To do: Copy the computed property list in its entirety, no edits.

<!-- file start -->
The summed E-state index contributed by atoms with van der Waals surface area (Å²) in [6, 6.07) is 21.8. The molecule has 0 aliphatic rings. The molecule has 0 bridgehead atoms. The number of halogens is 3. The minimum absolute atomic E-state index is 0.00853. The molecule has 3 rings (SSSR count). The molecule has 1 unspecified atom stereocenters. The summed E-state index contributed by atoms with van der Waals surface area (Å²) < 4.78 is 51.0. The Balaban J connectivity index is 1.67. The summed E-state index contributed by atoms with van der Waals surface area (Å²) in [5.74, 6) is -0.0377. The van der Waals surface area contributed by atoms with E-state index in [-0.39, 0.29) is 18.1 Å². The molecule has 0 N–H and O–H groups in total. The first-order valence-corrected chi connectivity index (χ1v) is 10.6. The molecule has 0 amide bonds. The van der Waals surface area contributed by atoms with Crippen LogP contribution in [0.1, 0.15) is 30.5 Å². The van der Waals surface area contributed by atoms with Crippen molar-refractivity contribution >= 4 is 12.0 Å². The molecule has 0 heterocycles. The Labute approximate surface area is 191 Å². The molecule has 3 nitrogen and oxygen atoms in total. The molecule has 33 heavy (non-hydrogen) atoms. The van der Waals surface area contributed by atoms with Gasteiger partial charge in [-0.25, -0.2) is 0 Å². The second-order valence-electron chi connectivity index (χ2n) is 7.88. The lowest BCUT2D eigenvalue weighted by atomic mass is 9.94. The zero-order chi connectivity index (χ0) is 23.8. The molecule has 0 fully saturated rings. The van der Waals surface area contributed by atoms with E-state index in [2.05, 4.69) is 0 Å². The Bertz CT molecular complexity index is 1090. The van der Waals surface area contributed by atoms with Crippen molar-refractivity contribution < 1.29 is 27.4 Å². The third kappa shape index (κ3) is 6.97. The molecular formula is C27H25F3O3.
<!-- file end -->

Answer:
The summed E-state index contributed by atoms with van der Waals surface area (Å²) in [6, 6.07) is 21.8. The molecule has 0 aliphatic rings. The molecule has 0 bridgehead atoms. The number of halogens is 3. The minimum absolute atomic E-state index is 0.00853. The molecule has 3 rings (SSSR count). The molecule has 1 unspecified atom stereocenters. The summed E-state index contributed by atoms with van der Waals surface area (Å²) < 4.78 is 51.0. The Balaban J connectivity index is 1.67. The summed E-state index contributed by atoms with van der Waals surface area (Å²) in [5.74, 6) is -0.0377. The van der Waals surface area contributed by atoms with E-state index in [-0.39, 0.29) is 18.1 Å². The molecule has 0 N–H and O–H groups in total. The first-order valence-corrected chi connectivity index (χ1v) is 10.6. The molecule has 0 amide bonds. The van der Waals surface area contributed by atoms with Crippen LogP contribution in [0.1, 0.15) is 30.5 Å². The van der Waals surface area contributed by atoms with Crippen molar-refractivity contribution >= 4 is 12.0 Å². The molecule has 0 heterocycles. The Labute approximate surface area is 191 Å². The molecule has 3 nitrogen and oxygen atoms in total. The molecule has 33 heavy (non-hydrogen) atoms. The van der Waals surface area contributed by atoms with Gasteiger partial charge in [-0.25, -0.2) is 0 Å². The second-order valence-electron chi connectivity index (χ2n) is 7.88. The lowest BCUT2D eigenvalue weighted by atomic mass is 9.94. The zero-order chi connectivity index (χ0) is 23.8. The molecule has 0 fully saturated rings. The van der Waals surface area contributed by atoms with E-state index in [2.05, 4.69) is 0 Å². The Bertz CT molecular complexity index is 1090. The van der Waals surface area contributed by atoms with Crippen molar-refractivity contribution < 1.29 is 27.4 Å². The third kappa shape index (κ3) is 6.97. The molecular formula is C27H25F3O3.